Political Statements at the Oscars

 (Reva Lingala | Febuary 28th, 2023)

| Change the Nation | Promote Equality | Inspire Passion

The Academy Awards, also known as the Oscars, are the most prestigious awards in the entertainment industry. The Academy of Motion Picture Arts and Sciences decides to give recognition to breakthroughs in film. The Oscars are the oldest awards ceremony with the 1st Academy Awards held in 1929. The ceremony was first broadcast on the radio in 1930, and since 1953 they have been publicly televised. Since then 3,140 Oscars have been awarded. This year’s award ceremony will be held on March 12th. 

Due to its popularity, the Oscars have been subjected to many controversies, some regarding political stances of actors. When giving their acceptance speeches, many take the opportunity to address current issues. Ranging from criticizing war or demanding equal pay, here are three important past political moments to prepare you for this year’s ceremony. 

Marlon Brando Declines His Award

At the 1973 Academy Awards, Marlon Brando sent Sacheen Littlefeather in his place. 

Instead of accepting his award for Best Actor in The Godfather, he rejected it. Littlefeather used his speech as a way to raise awareness for the mistreatment of Native Americans in Hollywood and the occupation of Wounded Knee. The crowd had mixed reactions to the response, some applauded while others were heavily critical.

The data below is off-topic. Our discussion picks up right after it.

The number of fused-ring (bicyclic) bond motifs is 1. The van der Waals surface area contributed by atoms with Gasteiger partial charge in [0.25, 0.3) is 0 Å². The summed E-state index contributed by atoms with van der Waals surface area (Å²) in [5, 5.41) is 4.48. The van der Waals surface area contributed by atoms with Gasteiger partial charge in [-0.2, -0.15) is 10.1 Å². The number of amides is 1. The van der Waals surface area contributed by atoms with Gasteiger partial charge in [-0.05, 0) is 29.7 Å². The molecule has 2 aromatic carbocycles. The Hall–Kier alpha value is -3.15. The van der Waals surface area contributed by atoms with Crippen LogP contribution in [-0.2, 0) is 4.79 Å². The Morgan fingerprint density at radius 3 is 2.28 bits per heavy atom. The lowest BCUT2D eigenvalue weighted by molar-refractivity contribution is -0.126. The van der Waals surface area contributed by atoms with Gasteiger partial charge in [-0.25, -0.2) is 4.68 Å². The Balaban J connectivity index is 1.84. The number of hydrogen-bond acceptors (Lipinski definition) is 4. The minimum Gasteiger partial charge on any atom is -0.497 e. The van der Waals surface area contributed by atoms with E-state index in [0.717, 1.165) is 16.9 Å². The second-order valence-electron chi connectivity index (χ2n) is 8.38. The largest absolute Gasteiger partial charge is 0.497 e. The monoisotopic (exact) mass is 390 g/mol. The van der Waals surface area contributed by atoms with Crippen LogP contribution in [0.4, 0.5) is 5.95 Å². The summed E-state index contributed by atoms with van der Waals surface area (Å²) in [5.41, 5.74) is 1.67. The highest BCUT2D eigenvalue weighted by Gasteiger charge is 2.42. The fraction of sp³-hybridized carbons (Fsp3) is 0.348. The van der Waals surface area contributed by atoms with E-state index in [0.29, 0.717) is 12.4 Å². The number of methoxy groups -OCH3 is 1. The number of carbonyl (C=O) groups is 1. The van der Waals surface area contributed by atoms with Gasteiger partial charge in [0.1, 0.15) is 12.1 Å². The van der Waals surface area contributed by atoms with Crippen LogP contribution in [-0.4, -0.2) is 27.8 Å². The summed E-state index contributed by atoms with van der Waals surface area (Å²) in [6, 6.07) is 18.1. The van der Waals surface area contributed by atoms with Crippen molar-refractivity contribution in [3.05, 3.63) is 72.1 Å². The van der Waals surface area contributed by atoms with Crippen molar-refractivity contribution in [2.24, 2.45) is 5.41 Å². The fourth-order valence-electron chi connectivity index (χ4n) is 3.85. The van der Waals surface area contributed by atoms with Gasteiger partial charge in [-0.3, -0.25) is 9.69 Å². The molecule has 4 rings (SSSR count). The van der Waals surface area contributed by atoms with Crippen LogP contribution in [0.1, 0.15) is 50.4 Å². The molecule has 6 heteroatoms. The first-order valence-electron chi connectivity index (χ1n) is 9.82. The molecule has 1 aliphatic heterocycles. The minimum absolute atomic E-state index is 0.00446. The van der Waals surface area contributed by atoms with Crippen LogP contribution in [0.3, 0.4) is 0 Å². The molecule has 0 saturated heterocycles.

Patricia Arquette Demands Equal Pay

In 2015, Arquette won Best Actress in a Supporting Role for Boyhood. During her speech, she took time to criticize the current pay gap between men and women. She stated that it was “time to have wage equality once and for all and women’s rights.” Her speech was met with much approval and praise, mainly coming from other actresses. 

Halle Berry’s Historical Win 

Berry became the first woman of color to win Best Actress in 2002 for Monster’s Ball. In her acceptance speech, she talked about the political and historical significance of her win while honoring other groundbreaking women. In the end, she dedicated it to “every nameless, faceless woman of color” that had a chance in the industry. As of 2023, she is the only WOC to win the award. Although Berry hoped her win would open up opportunities, no other WOC has been successful.




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